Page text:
Steinman even appeared on television to lip sync and promote “Rock and Roll Dreams Come Through,” featuring an interesting ballet dance accompaniment to distract from his mouth movements. (Note that the video looks like it is not available, but it plays when you press the play button.)
On September 26, 1975, The Rocky Horror Picture Show was released in the United States, following its August 14 release in the U.K. Despite doing well in Los Angeles, the film initially did not do well elsewhere, resulting in the cancellation of a planned Halloween night opening in New York City.
Executives at 20th Century Fox, however, noted that some films were doing well at midnight showings, so the following April, the movie began running at midnight in New York, soon spreading to other locations. The rest is history, as the studio has never ended the 1975 distribution, making the movie the longest-running release ever and Meat Loaf’s greatest big-screen appearance.
It was a long road, but the counterculture movie written by director Jim Sharman and actor Richard O’Brien (Riff Raff) stuck around long enough to become mainstream. Brad Majors, played by Barry Bostwick, spoke for the movie when he sang to Janet Weiss (Susan Sarandon), “The future is ours/ So let’s plan it.”
So, to celebrate the anniversary of the film’s release, get out your toast, spray guns, and toilet paper. Below is the original trailer for the film that became a cult phenomenon.
For more on The Rocky Horror Picture Show, check out this rare Tim Curry interview from the time of the movie’s release. Also, for the fortieth anniversary of the film, Fox News interviewed cast members Barry Bostwick, Patricia Quinn, and Nell Campbell.
What is your favorite song from The Rocky Horror Picture Show? Leave your two cents in the comments.
It is really hot today in New York, which has me thinking about songs about the summer heat. For example, if you flip through the radio stations you are bound to run across Buster Poindexter’s “Hot, Hot, Hot!” But one of my favorite songs about the heat, which is not as well known, is “Out of the Frying Pan and Into the Fire,” written by Jim Steinman and recorded by Meat Loaf.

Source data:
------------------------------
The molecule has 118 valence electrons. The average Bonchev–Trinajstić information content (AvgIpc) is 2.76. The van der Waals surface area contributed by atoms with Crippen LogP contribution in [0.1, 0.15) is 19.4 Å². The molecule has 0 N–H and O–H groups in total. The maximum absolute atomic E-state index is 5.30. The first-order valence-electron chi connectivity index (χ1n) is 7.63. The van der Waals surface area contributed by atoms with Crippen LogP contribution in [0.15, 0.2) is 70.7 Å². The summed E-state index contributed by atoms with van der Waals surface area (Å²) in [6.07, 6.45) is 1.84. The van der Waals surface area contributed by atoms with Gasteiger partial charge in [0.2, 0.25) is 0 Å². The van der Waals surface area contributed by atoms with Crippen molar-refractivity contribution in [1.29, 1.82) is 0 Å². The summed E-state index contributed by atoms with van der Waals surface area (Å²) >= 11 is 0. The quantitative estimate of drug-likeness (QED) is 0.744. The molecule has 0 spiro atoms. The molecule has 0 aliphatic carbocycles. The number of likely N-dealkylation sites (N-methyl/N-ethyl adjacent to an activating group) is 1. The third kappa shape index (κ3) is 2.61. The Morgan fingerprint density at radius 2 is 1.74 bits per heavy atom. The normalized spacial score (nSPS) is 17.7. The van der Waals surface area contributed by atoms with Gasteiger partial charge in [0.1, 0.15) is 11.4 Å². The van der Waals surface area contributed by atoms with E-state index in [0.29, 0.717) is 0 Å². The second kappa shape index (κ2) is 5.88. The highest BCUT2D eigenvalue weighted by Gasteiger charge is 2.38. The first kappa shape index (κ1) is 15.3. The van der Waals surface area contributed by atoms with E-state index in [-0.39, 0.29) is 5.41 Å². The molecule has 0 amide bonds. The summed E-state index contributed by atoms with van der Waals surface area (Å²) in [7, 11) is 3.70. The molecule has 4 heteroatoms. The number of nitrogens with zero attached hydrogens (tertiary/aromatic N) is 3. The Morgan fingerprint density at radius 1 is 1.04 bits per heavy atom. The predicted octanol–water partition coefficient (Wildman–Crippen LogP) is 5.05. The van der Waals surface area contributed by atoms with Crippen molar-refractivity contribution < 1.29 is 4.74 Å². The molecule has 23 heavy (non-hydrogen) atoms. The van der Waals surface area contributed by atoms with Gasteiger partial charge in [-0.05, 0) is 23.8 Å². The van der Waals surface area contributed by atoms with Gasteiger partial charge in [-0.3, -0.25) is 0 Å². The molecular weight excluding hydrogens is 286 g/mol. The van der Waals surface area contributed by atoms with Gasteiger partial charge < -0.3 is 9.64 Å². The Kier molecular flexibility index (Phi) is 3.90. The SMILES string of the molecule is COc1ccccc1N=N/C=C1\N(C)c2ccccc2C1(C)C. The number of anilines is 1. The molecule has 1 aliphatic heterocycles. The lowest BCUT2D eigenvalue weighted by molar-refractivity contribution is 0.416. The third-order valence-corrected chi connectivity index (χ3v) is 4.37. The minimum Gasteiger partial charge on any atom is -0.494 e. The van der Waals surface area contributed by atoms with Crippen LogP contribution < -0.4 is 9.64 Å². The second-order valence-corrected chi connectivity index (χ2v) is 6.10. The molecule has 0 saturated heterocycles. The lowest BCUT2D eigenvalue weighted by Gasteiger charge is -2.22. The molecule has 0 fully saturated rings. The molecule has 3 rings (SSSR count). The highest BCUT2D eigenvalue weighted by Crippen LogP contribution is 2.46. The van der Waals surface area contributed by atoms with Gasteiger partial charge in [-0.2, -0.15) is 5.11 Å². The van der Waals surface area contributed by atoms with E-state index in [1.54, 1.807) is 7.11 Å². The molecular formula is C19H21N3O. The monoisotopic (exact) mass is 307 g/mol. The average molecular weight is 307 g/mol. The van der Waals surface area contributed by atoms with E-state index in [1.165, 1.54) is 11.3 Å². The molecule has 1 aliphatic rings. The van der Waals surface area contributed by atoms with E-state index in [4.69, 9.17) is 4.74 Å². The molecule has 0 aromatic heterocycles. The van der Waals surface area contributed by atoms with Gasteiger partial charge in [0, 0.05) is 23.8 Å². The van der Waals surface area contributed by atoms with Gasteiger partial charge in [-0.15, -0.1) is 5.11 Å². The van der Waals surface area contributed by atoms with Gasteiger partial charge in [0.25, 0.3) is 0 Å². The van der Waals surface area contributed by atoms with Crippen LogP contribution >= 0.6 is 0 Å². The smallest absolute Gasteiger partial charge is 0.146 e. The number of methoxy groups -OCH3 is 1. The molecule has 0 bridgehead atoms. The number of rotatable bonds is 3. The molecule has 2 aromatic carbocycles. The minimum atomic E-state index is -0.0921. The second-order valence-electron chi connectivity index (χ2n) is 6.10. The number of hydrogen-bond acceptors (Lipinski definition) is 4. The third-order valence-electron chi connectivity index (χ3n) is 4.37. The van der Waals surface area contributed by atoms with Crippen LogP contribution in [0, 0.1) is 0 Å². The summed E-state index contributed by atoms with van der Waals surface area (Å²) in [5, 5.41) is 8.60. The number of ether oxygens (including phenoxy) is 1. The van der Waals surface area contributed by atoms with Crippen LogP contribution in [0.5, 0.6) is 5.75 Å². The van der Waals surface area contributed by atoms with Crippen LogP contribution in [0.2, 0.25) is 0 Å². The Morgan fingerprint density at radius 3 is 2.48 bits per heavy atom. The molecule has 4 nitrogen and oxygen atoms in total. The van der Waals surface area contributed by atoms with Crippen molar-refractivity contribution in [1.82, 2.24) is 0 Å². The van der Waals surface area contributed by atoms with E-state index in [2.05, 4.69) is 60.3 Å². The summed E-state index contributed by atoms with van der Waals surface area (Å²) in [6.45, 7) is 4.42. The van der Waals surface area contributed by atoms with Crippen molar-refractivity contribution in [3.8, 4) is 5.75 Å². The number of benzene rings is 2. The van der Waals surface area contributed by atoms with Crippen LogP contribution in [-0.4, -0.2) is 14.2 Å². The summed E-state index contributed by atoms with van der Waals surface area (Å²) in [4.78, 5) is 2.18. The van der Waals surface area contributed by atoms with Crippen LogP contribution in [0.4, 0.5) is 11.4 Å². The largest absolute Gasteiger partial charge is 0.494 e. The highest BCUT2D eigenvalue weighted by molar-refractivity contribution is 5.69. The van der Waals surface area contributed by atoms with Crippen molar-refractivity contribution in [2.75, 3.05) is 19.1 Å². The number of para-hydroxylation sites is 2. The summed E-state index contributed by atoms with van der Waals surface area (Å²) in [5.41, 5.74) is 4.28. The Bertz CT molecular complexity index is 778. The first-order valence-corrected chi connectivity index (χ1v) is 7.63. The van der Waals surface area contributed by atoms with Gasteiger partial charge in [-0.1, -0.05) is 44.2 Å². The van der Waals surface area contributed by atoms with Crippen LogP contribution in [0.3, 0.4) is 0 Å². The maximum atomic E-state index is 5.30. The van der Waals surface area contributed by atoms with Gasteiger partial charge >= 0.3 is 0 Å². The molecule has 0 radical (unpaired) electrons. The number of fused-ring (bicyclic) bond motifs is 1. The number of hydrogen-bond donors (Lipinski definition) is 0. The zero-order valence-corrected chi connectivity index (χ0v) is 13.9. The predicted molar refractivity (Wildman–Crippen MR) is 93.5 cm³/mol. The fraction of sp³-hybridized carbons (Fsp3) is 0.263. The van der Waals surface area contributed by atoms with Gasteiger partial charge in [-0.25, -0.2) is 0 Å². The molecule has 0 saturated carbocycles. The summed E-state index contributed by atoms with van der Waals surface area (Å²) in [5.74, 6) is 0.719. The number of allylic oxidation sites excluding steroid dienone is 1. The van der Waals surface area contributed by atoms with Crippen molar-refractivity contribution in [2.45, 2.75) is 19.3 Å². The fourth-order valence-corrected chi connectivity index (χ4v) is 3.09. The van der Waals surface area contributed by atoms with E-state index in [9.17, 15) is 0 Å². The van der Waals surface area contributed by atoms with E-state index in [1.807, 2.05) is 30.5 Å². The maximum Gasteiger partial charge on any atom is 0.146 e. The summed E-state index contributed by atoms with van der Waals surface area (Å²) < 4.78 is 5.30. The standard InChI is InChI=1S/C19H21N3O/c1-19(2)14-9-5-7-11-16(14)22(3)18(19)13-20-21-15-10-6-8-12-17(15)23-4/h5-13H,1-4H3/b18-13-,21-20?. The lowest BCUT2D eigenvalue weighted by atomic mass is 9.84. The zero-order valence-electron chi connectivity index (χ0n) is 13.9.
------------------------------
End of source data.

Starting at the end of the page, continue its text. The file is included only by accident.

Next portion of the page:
I discovered the song when it appeared on Bad for Good, the 1981 album Steinman made after Meat Loaf’s voice problems prevented him from recording the follow-up to his mega-hit album Bat Out of Hell (1977). I probably am one of the few people who bought Steinman’s album and still will listen to it. I love his version of “Out of the Frying Pan” as well as every moment his voice strains to reach the high notes, perhaps because that is how I first heard it. I grabbed anything related to Steinman and Meatloaf for awhile, and I bought all of Meat Loaf’s 1980 albums before his big comeback with Bat Out of Hell II: Back into Hell (1993), which featured Meat Loaf’s version of “Out of the Frying Pan.”
While through the years my music tastes went in other directions, I still play some Meat Loaf and Jim Steinman music out of my archives. And today is a good day to listen to their overblown song with double entendre meanings and lines such as, “The subways are steaming and the skin of the street is gleaming with sweat.” Here is a grainy video of a young Meat Loaf performing the song in 1988 on a small stage in Flushing, New York before his 1990s comeback.
For a more high-quality video performance, here is an older Meat Loaf on a much larger stage in 2010. While the singer no longer has the great voice he once had, you can still tell he gives his all.
The state of South Carolina had seceded from the United States in December 1860 soon after Abraham Lincoln was elected president. By the time he took office in March, the situation at Fort Sumter was nearing a crisis and seven states had seceded.
Once the bombardment of Fort Sumter began on the morning of this date, it continued for 34 hours. And, on April 13 U.S. Major Robert Anderson surrendered the fort to Confederate General P.G.T. Beauregard.